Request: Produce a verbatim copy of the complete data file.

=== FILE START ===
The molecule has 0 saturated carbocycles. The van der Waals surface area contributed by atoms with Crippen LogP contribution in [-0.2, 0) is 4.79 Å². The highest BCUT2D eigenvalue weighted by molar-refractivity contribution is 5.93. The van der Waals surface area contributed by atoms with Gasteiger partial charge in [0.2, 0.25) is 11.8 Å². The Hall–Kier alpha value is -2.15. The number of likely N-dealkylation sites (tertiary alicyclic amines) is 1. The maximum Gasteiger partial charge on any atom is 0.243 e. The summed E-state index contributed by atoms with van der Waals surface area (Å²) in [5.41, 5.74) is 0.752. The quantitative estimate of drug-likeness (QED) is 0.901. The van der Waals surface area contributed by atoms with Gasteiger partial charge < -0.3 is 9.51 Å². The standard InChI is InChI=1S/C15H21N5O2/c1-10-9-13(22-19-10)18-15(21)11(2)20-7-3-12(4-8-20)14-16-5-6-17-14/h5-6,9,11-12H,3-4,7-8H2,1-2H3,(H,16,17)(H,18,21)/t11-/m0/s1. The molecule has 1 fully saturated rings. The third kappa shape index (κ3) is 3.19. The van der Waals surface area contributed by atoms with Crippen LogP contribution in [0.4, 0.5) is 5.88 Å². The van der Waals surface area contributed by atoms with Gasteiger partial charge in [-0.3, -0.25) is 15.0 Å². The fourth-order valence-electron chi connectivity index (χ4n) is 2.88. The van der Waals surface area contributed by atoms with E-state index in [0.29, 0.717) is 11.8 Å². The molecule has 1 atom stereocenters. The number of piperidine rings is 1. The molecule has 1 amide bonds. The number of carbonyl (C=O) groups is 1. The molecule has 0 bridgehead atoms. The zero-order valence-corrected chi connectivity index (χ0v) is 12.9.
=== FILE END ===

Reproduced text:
The molecule has 0 saturated carbocycles. The van der Waals surface area contributed by atoms with Crippen LogP contribution in [-0.2, 0) is 4.79 Å². The highest BCUT2D eigenvalue weighted by molar-refractivity contribution is 5.93. The van der Waals surface area contributed by atoms with Gasteiger partial charge in [0.2, 0.25) is 11.8 Å². The Hall–Kier alpha value is -2.15. The number of likely N-dealkylation sites (tertiary alicyclic amines) is 1. The maximum Gasteiger partial charge on any atom is 0.243 e. The summed E-state index contributed by atoms with van der Waals surface area (Å²) in [5.41, 5.74) is 0.752. The quantitative estimate of drug-likeness (QED) is 0.901. The van der Waals surface area contributed by atoms with Gasteiger partial charge < -0.3 is 9.51 Å². The standard InChI is InChI=1S/C15H21N5O2/c1-10-9-13(22-19-10)18-15(21)11(2)20-7-3-12(4-8-20)14-16-5-6-17-14/h5-6,9,11-12H,3-4,7-8H2,1-2H3,(H,16,17)(H,18,21)/t11-/m0/s1. The molecule has 1 fully saturated rings. The third kappa shape index (κ3) is 3.19. The van der Waals surface area contributed by atoms with Crippen LogP contribution in [0.4, 0.5) is 5.88 Å². The van der Waals surface area contributed by atoms with Gasteiger partial charge in [-0.3, -0.25) is 15.0 Å². The fourth-order valence-electron chi connectivity index (χ4n) is 2.88. The van der Waals surface area contributed by atoms with E-state index in [0.29, 0.717) is 11.8 Å². The molecule has 1 atom stereocenters. The number of piperidine rings is 1. The molecule has 1 amide bonds. The number of carbonyl (C=O) groups is 1. The molecule has 0 bridgehead atoms. The zero-order valence-corrected chi connectivity index (χ0v) is 12.9.